• It was very admirable what McDonalds did. But yeah, their food isn't very healthy either. :) Hrm, healthy and fast food don't go together in a sentence. LoL. Anyway, if you want healthy food, you won't find it in McDonalds.
    And yeah, some crisis may be too hard to get out of.
    But the good thing about all of these is that we can learn from their mistakes. I guess McDonalds hasn't learned from the "dangerous toys made from China fiasco"
    PS...Sharing useful tips on how survive on the tough times: http://sn.im/w6rw2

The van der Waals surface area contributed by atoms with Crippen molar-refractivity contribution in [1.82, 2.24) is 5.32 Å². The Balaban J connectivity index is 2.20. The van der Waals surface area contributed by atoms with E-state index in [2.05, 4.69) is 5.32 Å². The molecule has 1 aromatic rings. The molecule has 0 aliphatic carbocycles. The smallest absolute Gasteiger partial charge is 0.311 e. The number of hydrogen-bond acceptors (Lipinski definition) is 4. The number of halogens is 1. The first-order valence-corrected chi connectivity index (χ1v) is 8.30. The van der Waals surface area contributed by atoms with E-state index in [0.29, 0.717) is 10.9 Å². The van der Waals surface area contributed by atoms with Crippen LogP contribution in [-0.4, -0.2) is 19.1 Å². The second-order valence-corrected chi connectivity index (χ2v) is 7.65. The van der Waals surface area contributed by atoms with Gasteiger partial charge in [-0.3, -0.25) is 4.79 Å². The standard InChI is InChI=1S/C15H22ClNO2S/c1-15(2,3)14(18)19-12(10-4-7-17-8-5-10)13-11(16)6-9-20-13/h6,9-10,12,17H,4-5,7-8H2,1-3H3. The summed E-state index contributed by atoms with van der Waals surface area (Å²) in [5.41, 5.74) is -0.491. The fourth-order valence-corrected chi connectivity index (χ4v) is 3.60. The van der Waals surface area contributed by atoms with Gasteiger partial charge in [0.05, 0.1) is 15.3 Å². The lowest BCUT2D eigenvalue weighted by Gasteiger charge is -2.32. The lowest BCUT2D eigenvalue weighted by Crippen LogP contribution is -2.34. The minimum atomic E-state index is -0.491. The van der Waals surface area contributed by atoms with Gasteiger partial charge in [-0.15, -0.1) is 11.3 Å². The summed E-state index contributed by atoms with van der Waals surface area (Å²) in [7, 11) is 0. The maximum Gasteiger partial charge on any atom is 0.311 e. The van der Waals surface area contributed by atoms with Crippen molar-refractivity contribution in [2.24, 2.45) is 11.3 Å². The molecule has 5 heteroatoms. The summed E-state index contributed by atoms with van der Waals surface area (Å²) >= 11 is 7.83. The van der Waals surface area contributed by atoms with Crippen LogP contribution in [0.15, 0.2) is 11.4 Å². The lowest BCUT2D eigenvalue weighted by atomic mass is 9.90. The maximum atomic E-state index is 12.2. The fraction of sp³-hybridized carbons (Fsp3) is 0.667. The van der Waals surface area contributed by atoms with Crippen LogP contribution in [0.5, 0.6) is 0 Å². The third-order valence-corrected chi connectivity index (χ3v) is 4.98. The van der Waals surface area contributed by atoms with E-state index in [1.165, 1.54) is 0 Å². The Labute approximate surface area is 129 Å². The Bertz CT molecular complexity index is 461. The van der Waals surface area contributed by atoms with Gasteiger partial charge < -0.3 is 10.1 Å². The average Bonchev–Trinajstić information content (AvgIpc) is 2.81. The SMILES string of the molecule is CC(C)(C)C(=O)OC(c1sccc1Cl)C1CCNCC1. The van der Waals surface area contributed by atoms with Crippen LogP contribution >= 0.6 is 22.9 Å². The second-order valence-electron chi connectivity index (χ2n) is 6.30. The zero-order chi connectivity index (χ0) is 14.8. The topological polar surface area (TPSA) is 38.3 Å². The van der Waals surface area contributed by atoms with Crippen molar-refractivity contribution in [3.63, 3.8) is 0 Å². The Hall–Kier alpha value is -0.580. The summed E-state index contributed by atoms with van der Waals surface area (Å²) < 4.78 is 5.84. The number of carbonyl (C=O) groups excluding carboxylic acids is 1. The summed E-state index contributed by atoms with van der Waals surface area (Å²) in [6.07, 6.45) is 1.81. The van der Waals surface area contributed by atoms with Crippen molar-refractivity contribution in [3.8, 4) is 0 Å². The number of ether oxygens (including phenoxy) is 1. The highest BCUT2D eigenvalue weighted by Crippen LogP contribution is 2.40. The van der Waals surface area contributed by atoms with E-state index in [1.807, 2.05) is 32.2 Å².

• Yes, but isn't "response" just the surface? Everyone feels or perceives that hollow response and desires that McDonald's peel back another layer of the onion. Are these glasses made in China? Are they made by the same organization that tainted Mattel's toy's with lead paint? When someone tampered with Tylenol capsules we created Tylenol Gelcaps, the first gelatin enrobed tamper proof capsue. Now everyone has a gel or liqi cap. But Tylenol was first and that "product based" response recaptured the 92% of capsule segment sales lost to cyanide tampering. So why do we applaud companies like McDonald's for just putting a PR Band Aid on it. Why don't they really do something? Personally, I couldn't care less if McDonald's doesn't have the best burgers. In their minds they do ... CQCQ ... Consistency, Quality, Confidence, Quantity ... ergo about a trillion burgers served. They just consistently have the same burger no matter when you get it or where. That's quality to McDonald's. I also managed the account during my Leo Burnett Days. Anyway, great post but that PR Balm most companies apply to every consumer bruise ... is it really that effective? I know 70% of America eats at McDonald's at least once a month, but with their new healthier menus, why doesn't 70% of America go to McDonald's at least two or three times a month. Having called on McDonald's for years I know that's one question no one asks inside and that the answer is not one anyone wants to find ... because if they do, that person should be made President. Thanks for another great thought provoking post Laura!